My head is still bursting from last week's excellent Run-Walk-Ride Fundraising Council Conference. This year the conference was more vibrant than ever.

One reason was that this year's gathering was the largest ever; more people mean more opinions, more interaction, and more overall passion. I think there was something else, though -- as economic conditions slowly improve, I get the sense that nonprofits are ready to get moving again. It has been a slow few years, and there's a healthy impatience in the air. 

Event 360's Suzanne Mooney has written a nice recap of the conference on our blog. And as usual, we've published a fantastic infographic of this year's results; the astute reader will note some interesting trends as compared to last year. 

For my part, I was grateful for my annual opportunity to address the entire conference. This year I pulled back from my usual tactical advice and outlined a larger imperative I see: The imperative to start swinging for the fences again. After five years of playing it safe, it is hard to see the continued benefit of conservatism. Our most powerful advocates, like the most powerful ideas, are on the fringes -- and so playing to the averages isn't going to get it done.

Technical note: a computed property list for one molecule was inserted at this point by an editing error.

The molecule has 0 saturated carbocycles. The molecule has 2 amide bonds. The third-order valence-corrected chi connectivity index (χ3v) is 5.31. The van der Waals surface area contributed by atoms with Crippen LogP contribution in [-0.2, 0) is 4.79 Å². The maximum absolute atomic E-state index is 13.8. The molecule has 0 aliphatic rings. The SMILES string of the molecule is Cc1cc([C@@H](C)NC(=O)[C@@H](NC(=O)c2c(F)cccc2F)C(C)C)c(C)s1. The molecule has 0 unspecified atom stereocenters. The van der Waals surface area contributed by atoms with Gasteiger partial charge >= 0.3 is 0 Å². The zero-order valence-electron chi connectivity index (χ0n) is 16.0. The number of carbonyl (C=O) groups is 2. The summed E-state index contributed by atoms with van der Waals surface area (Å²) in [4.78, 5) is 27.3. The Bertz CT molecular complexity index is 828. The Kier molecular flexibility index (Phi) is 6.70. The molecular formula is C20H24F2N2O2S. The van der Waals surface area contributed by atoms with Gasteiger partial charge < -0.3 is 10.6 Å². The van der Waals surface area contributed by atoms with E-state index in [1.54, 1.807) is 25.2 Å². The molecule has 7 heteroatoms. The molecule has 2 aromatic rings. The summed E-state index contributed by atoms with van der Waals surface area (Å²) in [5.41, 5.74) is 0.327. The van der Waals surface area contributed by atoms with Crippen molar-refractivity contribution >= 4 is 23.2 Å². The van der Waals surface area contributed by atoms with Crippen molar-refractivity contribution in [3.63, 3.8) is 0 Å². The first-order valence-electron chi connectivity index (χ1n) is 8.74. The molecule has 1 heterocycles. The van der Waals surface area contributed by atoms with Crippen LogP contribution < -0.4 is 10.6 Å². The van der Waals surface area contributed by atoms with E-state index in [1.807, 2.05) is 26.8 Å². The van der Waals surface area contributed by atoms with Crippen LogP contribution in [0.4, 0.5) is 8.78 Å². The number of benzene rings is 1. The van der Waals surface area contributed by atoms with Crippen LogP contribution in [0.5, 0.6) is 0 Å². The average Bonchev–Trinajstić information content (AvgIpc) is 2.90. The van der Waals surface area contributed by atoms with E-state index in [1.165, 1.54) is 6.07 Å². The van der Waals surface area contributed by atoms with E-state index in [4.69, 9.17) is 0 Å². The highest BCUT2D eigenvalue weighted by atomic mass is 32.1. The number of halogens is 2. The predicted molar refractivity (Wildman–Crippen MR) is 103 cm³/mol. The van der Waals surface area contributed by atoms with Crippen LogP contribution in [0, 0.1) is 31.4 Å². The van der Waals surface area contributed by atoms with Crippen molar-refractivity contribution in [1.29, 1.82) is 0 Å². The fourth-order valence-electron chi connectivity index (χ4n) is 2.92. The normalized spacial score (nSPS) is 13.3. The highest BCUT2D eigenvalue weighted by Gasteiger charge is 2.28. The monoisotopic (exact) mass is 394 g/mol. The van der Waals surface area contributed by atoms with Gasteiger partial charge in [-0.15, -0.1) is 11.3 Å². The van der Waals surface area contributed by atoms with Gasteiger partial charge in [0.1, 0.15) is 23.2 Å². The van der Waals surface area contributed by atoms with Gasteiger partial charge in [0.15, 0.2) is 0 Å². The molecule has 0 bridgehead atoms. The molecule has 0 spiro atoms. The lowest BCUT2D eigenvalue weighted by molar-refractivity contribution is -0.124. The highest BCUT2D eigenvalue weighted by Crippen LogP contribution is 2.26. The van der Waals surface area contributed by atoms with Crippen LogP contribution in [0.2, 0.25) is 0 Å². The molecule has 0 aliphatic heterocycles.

I have a chance at this year's NTEN Conference to expand on this theme in a lot more detail, and I'm looking forward to doing just that at the somewhat-awkward time slot of 1:30 p.m. on Saturday, April 13. I hope to see you there.

The State of Event Fundraising

Thanks to David Hessekiel and the wonderful folks at the Run Walk Ride Fundraising Council, I had a chance yesterday to riff for an hour on "The State of Event Fundraising." An overblown title, to be sure, but when David approached me several months ago about speaking I told him I wanted to steer away from my usual mix of strategy and analytics. Instead, I wanted to speak at a broader level about what I'm observing and thinking about.